I was sitting at the computer goofing for a few minutes yesterday afternoon and Jody comes in. She has her hair in a stunning 1940s type up-do and she’s wearing her floor-length formal dress–all black lace and satin–and she’s gorgeous.

“Help me with my buttons?” She asks, completely unaware of how lovely she looks. Her makeup is perfect–her green eyes, the exact color of my mother’s and her mother’s, are lined and shadowed subtly.

She turns around and I slide the tiny black buttons into their corresponding hoops. “Don’t forget your pearls,” I manage to say.

All I can think is this: I don’t want to forget a second of today.

So much of our lives come and go at such a break-neck pace and certainly some days seem a bigger deal than others. But you know what? Every single second is just as precious as the moment that I watched my grown daughter play her recital, standing in the spotlight on stage, the sweet melody sounding to me every bit as lovely as music the angels sing.

One day, the memory will fade. I might not recollect the hush of the auditorium as she took the stage, the expression of the pianist, how Sarah sat next to me recording everything on her iPhone. I might forget how my husband stood behind silver serving trays and spooned nacho cheese out onto plastic containers for an hour, smiling and chatting with Jody’s friends who came through the line for seconds.

Lee serving nachos

I might forget Mancub and Watergirl as they sat in the row in front of us, transfixed on Jody’s performance onstage.

Yes, we took video and pictures, but there’s something special about writing the words down, describing every moment. Here are 5 reasons why moms should be the writers and transcribers of the family.

1. In the words of Trace Atkins, you’re gonna miss this. There’s too much happening every day to notice the tiny diamonds along the way. Kids grow up, people move on…this moment is never guaranteed to happen again. If you write about it something, it’s never really lost.Every moment, no matter how mundane, will someday be a treasure to take out and remember.

2. We’re the historians of the family. If we don’t write it down, chances are nobody will, and there’s something special about the point of view as seen through the eyes of a mother.

3. There’s a place where pictures fail and only words suffice. You can’t take a picture of the sound of a crowd at a little league game. You can’t snap a photo of the scent of freshly mowed grass at the park, or the smell of concession stand nachos and hot dogs. You can’t photograph the excited dialog of your son chatting along on the ride home about his first grounder.

4. There’s a form of honor in writing about an experience. Sometimes people just don’t know how much they mean to you until they see it in print. By taking the moment to put the words together on paper, you elevate what might seem like a common experience to the uncommon–the mundane to the special.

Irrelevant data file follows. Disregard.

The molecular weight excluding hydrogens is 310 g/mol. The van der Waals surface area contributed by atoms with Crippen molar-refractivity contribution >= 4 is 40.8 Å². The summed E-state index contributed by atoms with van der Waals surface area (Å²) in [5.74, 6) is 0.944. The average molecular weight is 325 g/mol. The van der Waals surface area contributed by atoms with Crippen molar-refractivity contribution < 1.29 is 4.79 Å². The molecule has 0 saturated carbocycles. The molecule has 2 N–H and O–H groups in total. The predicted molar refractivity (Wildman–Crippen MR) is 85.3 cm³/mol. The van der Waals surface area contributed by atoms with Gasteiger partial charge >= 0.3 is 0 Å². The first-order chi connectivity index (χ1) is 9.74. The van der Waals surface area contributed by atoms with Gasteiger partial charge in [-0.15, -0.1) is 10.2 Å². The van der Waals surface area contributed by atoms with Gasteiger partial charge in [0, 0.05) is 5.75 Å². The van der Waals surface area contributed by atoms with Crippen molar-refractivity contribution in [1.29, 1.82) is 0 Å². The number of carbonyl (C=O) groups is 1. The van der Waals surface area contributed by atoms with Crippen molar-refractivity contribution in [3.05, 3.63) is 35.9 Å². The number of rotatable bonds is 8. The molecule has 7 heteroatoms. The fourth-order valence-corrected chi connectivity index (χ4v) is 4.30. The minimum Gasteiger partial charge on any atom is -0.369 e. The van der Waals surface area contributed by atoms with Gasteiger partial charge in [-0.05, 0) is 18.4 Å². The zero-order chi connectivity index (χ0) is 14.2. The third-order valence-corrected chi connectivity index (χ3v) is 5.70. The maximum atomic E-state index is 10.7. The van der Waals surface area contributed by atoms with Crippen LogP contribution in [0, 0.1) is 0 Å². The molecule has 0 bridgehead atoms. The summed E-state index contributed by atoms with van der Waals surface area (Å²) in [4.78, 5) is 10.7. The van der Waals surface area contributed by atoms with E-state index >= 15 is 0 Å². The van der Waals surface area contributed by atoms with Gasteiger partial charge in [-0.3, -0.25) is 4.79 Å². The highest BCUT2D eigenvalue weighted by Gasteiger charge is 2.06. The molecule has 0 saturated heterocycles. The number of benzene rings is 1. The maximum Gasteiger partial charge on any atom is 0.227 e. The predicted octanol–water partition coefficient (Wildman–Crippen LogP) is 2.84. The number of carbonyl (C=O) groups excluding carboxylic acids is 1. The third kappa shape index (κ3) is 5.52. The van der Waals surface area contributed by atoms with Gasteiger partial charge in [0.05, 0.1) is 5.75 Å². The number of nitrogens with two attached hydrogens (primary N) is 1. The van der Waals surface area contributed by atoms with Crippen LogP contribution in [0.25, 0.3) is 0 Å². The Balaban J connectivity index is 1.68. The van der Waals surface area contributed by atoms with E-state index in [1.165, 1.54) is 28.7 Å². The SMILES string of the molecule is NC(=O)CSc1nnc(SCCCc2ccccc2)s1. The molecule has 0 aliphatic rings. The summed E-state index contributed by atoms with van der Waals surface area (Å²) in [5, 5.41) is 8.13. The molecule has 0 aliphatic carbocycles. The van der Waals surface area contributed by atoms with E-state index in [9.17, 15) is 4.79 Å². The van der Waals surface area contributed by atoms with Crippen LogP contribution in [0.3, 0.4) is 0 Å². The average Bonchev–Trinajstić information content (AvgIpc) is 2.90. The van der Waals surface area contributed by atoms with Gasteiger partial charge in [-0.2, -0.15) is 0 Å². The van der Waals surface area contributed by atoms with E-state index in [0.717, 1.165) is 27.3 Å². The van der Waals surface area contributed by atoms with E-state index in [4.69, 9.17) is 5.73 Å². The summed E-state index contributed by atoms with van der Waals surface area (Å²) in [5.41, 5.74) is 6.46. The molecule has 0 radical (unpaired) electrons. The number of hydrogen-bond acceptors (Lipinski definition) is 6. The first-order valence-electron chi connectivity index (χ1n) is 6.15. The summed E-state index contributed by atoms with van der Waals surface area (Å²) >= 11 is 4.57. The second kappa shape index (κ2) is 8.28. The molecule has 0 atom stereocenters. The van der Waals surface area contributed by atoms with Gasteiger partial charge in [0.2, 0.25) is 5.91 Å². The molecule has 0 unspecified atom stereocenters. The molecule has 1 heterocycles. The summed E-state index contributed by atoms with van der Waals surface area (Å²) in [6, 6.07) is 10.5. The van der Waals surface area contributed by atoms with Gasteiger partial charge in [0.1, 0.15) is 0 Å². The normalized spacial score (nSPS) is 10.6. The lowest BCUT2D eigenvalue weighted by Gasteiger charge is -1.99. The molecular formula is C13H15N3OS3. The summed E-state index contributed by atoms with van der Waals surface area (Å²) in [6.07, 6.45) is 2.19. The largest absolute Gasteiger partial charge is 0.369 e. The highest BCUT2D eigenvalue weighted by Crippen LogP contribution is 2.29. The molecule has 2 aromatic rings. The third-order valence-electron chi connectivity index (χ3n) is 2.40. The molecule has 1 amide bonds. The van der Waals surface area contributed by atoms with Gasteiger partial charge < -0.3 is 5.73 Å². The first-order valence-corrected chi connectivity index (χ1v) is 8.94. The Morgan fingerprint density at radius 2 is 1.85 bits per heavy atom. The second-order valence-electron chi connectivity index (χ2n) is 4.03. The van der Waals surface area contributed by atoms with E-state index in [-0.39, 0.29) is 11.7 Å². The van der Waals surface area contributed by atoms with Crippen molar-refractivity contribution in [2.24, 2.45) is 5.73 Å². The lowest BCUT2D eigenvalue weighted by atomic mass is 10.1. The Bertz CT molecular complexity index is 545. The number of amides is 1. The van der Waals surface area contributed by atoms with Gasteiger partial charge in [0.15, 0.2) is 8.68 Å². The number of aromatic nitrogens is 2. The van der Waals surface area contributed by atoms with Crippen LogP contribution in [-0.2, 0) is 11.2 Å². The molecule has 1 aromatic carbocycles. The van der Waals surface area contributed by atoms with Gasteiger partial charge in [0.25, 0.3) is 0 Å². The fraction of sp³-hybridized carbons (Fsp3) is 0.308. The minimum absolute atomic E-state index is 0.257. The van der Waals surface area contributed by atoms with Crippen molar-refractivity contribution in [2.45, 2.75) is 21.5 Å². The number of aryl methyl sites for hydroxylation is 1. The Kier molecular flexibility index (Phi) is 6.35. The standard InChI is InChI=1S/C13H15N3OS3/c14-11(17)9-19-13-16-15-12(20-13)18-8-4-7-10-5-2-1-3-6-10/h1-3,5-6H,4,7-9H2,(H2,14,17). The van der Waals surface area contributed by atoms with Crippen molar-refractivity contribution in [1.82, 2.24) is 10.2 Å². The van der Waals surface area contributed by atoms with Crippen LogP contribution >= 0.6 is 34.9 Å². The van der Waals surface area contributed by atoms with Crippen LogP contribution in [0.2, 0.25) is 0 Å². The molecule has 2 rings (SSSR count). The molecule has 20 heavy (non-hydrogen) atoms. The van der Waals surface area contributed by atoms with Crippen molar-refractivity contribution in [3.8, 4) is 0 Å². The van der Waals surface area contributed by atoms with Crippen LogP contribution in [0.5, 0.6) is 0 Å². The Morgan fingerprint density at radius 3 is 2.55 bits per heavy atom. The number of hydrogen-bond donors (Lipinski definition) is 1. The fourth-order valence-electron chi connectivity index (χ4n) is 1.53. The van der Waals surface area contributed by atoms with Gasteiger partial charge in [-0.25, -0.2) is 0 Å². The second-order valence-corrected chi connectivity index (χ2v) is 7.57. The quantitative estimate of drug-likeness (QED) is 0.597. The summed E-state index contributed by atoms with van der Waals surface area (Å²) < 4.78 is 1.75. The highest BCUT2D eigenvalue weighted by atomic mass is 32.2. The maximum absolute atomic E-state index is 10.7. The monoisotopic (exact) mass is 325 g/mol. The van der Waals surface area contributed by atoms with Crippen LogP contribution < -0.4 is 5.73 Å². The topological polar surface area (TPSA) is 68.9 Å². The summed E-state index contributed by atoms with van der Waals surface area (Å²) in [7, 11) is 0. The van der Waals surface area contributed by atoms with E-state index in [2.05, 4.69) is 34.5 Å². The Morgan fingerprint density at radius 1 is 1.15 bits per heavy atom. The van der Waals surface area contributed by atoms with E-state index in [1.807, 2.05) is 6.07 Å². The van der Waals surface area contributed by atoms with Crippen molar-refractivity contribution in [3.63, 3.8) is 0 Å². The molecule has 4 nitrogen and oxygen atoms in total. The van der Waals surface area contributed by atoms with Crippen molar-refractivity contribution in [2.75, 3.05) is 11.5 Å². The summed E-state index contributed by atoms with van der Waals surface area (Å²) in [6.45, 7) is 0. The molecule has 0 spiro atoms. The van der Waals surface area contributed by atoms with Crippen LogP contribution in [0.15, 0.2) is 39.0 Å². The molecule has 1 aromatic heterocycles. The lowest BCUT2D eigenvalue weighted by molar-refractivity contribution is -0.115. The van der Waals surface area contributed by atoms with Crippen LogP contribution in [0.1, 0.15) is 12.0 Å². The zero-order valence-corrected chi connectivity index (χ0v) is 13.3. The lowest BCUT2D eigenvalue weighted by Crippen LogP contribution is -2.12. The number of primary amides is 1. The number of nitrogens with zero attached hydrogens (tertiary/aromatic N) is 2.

5. Moms are the treasurers of the family. We keep everything (well, almost everything–I did throw away some of Nate’s first grade homework that he guilt-tripped me into saving). Doesn’t it make sense that we keep the records of our family…the history of where we came from?

You don’t have to buy a leather-bound journal. You can blog, Facebook, or write a letter. The important thing is this: just start writing. You’ll be glad you did.





7 Easy Sack Lunch Ingredients for Your Hungry (and Picky) Teen

7 Easy Sack Lunch Ingredients for Your Hungry (and Picky) Teen.

War Eagle Women Mentioned on USA Today: “Must-See Book Trailers”!


My Southern gothic novel, War Eagle Women, is mentioned on the USA Today’s website under “Must-See Book Trailers” by Robin Covington.

Must-reads: 'Best Kept Secrets,' 'Baby Love'; interview with Tina Coleman Bausinger

She writes:

There is something compelling about gripping stories told simply, and the trailer to War Eagle Women by Tina Coleman Bausinger is a perfect example of this. The story revolves around the stories of generations of women — their good and poor choices in life and love — as told to a young woman who hovers between life and death. The video is pared down to a haunting piano melody, stark imagery and an intriguing script.

Here’s the link to the article and the trailer.


Nothing in writing is done in isolation. The book trailer, entitled “Sam’s Story,” was written and directed by Konner Hudson, a fellow student at the school where I attended and now teach for. We met last summer on a China Immersion Trip sponsored by the school.

The piano music that’s featured is composed and performed by Jay Williams, a very talented composition major at UT Tyler as well. My daughters, Sarah and Jordanne Bausinger, also music education majors at UT Tyler,  recommended Jay for this and hooked us up.

They also were instrumental in acquiring one of the locations. In fact, part of the trailer was filmed in Braithwaite Hall, a small concert hall on campus. We received special permission from Dr. Thrasher, the head of the music program at UT Tyler.

And I can’t forget Kalloway Hudson, the lovely actress who plays Samantha. Such outstanding acting.

Sometimes, writing and promoting a novel can be harrowing, heart-attack-inducing, and stressful.

But other times, it can be what’s it’s meant to be: so much fun.

Don’t have your own copy? Here’s the link.